ERIC Number: ED231795
Record Type: RIE
Publication Date: 1983-Feb-25
Reference Count: 0
The Effect of Group Participation in a Recreation Program on Perceptual-Motor Skills and Interpersonal Values of Potentially Delinquent Boys.
Lasley, Kevin R.
Effects of group participation in a recreation program emphasizing perceptual motor skills and interpersonal values of potentially delinquent boys were examined and compared to the same effects in a group of normal boys participating in a separate but similar program. The boys ranged in age from 12 to 18 years. Perceptual motor skills measured were balance (forward, backward, and side ways), jumping, abdominal strength, and neuromuscular differentiation. Interpersonal values were measured by the relative importance placed on support, conformity, recognition, independence, benevolence, and leadership. The boys reported on the number of days they participated in their programs and on the predominant activities they were involved with. This information, combined with observations, provided a daily activity record for each participant. It was found that, generally, group participation in the summer recreation program did not significantly affect measures of perceptual motor skills and interpersonal values of potentially delinquent boys. There was no significant difference found between delinquent and normal boys before or after participation. There was also no significant difference between the groups in follow up tests. It was concluded the amount of participation produced no significant differences between the groups. (JD)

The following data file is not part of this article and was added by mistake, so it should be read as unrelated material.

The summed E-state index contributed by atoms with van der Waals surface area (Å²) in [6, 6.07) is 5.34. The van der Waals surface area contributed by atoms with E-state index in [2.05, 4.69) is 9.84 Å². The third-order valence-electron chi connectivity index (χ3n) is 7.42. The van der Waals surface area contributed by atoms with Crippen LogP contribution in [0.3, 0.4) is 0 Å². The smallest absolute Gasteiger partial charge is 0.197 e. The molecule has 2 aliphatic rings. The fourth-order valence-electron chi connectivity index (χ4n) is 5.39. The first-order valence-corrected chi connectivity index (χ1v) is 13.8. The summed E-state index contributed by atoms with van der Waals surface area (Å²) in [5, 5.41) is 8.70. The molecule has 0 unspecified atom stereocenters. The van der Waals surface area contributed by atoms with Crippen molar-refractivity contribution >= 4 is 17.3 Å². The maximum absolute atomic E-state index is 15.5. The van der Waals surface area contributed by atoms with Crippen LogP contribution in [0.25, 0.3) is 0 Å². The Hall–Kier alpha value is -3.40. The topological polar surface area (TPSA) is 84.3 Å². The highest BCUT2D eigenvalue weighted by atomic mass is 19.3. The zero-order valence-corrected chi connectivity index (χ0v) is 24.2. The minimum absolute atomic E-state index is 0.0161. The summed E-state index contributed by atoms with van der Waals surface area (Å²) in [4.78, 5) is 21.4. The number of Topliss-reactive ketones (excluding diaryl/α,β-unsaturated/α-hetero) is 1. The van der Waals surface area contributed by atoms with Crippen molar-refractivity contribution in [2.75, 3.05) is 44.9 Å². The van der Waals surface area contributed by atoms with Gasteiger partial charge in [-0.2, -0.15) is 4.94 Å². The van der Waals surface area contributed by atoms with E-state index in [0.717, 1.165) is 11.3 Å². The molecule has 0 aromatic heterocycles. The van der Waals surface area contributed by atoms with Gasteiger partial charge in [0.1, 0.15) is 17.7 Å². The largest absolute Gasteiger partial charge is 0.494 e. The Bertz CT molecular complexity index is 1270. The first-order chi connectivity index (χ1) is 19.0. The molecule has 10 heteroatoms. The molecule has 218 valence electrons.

Publication Type: Speeches/Meeting Papers; Reports - Research
Education Level: N/A
Authoring Institution: N/A
Note: Paper presented at the Southern District Convention of the American Alliance for Health, Physical Education, Recreation and Dance (Tulsa, OK, February 24-27, 1983).